The Centers for Disease Control and Prevention had even more security lapses when handling anthrax bacteria than it had previously admitted, according to a congressional report released Monday.
Federal CDC workers kept dangerous anthrax bacteria in unlocked refrigerators, transferred it in Ziploc bags that didn’t meet safety requirements and even let anthrax containers go missing, according to a federal inspection.
The Department of Agriculture’s Animal and Plant Health Inspection Service conducted an investigation of the CDC’s procedures after the federal agency admitted recently that officials at the Atlanta campus mishandled live anthrax. Researchers at a high-security bioterror lab studying live anthrax sent what they believed to be inactivated bacteria to a low-security lab with fewer safety protections, potentially exposing over 80 scientists and lab workers to the bacteria.
The House Energy and Commerce Committee revealed the findings from the APHIS investigation on Monday. The committee will question CDC director Thomas Frieden about the multiple safety failures on Wednesday.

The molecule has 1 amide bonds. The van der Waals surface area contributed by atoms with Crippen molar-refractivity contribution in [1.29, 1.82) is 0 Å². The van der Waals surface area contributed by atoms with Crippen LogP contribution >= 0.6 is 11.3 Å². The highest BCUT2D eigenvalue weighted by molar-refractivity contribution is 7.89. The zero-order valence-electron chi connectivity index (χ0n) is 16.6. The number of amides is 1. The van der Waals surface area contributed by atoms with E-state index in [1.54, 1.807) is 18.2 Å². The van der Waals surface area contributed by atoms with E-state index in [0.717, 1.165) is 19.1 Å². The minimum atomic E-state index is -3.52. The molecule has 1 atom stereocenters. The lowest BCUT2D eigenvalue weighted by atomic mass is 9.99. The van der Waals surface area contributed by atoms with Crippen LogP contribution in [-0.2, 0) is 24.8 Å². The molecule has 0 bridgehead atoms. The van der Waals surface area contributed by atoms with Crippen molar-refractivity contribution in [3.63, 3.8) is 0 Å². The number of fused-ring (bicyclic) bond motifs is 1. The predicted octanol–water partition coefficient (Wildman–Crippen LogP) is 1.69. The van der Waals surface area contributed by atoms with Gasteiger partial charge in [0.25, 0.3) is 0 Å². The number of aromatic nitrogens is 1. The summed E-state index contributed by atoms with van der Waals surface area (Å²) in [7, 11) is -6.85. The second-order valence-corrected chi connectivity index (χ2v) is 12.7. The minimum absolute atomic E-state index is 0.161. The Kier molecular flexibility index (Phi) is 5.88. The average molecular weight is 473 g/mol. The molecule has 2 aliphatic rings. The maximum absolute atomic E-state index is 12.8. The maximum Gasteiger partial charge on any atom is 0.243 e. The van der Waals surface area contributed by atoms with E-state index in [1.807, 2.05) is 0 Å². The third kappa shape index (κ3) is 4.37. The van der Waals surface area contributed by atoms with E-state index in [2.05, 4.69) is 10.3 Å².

According to the report, the CDC was unable to handle the number of workers who could have come in contact with the live anthrax. Workers “left the clinic without knowing the extent of their risk of exposure,” according to the report, and some were not examined for five days.
Workers also may have failed to properly decontaminate vials and bags which held live anthrax after the safety breach came to light. Some of the laboratory’s disinfectant was expired, according to APHIS, and researchers didn’t know whether they’d used the expired bleach to clean the facility.
“Each layer we peel back in this investigation seems to reveal a new instance of carelessness in the CDC’s management of dangerous pathogens,” said committee chairman Rep. Tim Murphy.
The CDC admitted Friday that it also mishandled samples of a dangerous strain of avian flu in March. The agency believes that no one has been infected, but the spread of the bird flu could have dangerous consequences if any researchers do come down with the disease.
The incident was not reported to senior agency leadership, a failure which CDC chief Frieden admitted likely has “people questioning government.”
The congressional committee’s report also noted a 2011 report which warned that the CDC was already failing to enforce some select agent regulations at its labs, “which may have put public health and safety at increased risk.”